Wednesday, October 21, 2009


I am from time to time...on my better days...when I am not too tired, too overwhelmed or too lazy...a list maker. I will pull out a sheet of paper and transfer the thoughts that are as impatient as a class of first graders on "show and tell" day from my brain onto the sheet. It may be a short list of groceries needed, things to do, or items to research. But whatever it is...a coping mechanism, organizational tool or evidence of my type "A" is my version of Linus' security blanket.

Yesterday, I realized that this tendency has been transferred to the next generation. I was a bit surprised by this as I firmly believed that it would skip a generation. My grandmother? A list maker. My mother? Not so much. Both brilliant women...but two women with completely different ways of dealing with the world. But, on my e-mail yesterday afternoon was a Christmas list from my daughter. The date? October 20th.

I may not have taught my daughter everything that she will need to be successful in life, but one thing I have taught her is to think ahead. I refused to assist on assignments that were brought to me last minute. Any help or proofreading of assigned schoolwork had to be brought to me at least two days before it was due. This same applied to any friends of hers who wanted something looked over. Over the years, we ended up with various kids in high school and college who needed assistance with writing a term paper or an essay for class. In fact, one of them stayed in town for his freshman year of college and ended up out here a lot...which helped me deal with her being gone a bit easier. And other than one teacher, who changed part of the assignment for a term paper three days before it was due, I only spent one night in her academic career up late...and primarily because there were four of them out here...all desperate. I don't blame the kids for being disorganized as much so as that particular teacher.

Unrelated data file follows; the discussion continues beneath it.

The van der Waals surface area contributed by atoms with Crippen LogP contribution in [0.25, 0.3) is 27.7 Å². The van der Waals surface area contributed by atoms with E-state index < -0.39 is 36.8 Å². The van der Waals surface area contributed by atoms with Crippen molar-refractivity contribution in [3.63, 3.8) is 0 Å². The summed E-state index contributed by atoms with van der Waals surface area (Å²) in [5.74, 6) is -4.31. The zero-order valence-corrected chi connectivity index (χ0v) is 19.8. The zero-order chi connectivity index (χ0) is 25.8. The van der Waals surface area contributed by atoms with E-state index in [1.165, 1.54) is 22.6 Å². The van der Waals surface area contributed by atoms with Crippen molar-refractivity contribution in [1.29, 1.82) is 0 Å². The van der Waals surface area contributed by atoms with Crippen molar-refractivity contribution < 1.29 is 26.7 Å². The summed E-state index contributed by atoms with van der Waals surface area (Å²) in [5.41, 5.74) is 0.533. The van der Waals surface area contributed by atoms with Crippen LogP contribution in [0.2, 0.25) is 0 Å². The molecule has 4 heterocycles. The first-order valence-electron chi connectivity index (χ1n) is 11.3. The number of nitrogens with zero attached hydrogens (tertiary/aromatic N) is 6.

So, thinking ahead has apparently become normal for her, and yesterday, that thinking ahead translated into the list I received. I won't say that this ability is completely consistent yet...but I do believe that will be.

There are people I know who hold what would translate to a Ph.D. in list making. I see them in the grocery stores all of the time. These are also the people who are in the grocery store with matching clothing and makeup on. At work, they have the latest Franklin-Covey planner or electronic version of such mapping out their time. These people are capable of managing their daughter's perfect wedding, volunteering 20 hours a week, and taking care of older family members without blinking. These are the people who will call you for an R.S.V.P. if you are too uncouth to bother to pick up a phone, are the ones that manage the lists of volunteers because it truly is no hardship to them, and are not easily deterred. I am not a member of this tribe.